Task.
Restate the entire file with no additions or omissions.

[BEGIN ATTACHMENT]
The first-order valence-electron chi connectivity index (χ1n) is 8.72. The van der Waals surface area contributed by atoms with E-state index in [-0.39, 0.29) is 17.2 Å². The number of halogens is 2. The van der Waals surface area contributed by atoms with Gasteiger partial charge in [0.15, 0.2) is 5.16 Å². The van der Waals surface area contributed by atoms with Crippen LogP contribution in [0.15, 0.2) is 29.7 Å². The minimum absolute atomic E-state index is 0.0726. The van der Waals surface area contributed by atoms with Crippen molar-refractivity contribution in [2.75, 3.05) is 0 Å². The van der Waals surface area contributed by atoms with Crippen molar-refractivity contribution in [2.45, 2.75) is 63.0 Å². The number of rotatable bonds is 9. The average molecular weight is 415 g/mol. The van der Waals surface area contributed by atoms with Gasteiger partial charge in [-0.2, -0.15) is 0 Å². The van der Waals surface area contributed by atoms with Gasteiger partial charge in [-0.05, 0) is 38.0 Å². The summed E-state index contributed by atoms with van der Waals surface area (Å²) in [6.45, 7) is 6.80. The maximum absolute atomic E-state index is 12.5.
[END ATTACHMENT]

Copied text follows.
The first-order valence-electron chi connectivity index (χ1n) is 8.72. The van der Waals surface area contributed by atoms with E-state index in [-0.39, 0.29) is 17.2 Å². The number of halogens is 2. The van der Waals surface area contributed by atoms with Gasteiger partial charge in [0.15, 0.2) is 5.16 Å². The van der Waals surface area contributed by atoms with Crippen LogP contribution in [0.15, 0.2) is 29.7 Å². The minimum absolute atomic E-state index is 0.0726. The van der Waals surface area contributed by atoms with Crippen molar-refractivity contribution in [2.75, 3.05) is 0 Å². The van der Waals surface area contributed by atoms with Crippen molar-refractivity contribution in [2.45, 2.75) is 63.0 Å². The number of rotatable bonds is 9. The average molecular weight is 415 g/mol. The van der Waals surface area contributed by atoms with Gasteiger partial charge in [-0.2, -0.15) is 0 Å². The van der Waals surface area contributed by atoms with Gasteiger partial charge in [-0.05, 0) is 38.0 Å². The summed E-state index contributed by atoms with van der Waals surface area (Å²) in [6.45, 7) is 6.80. The maximum absolute atomic E-state index is 12.5.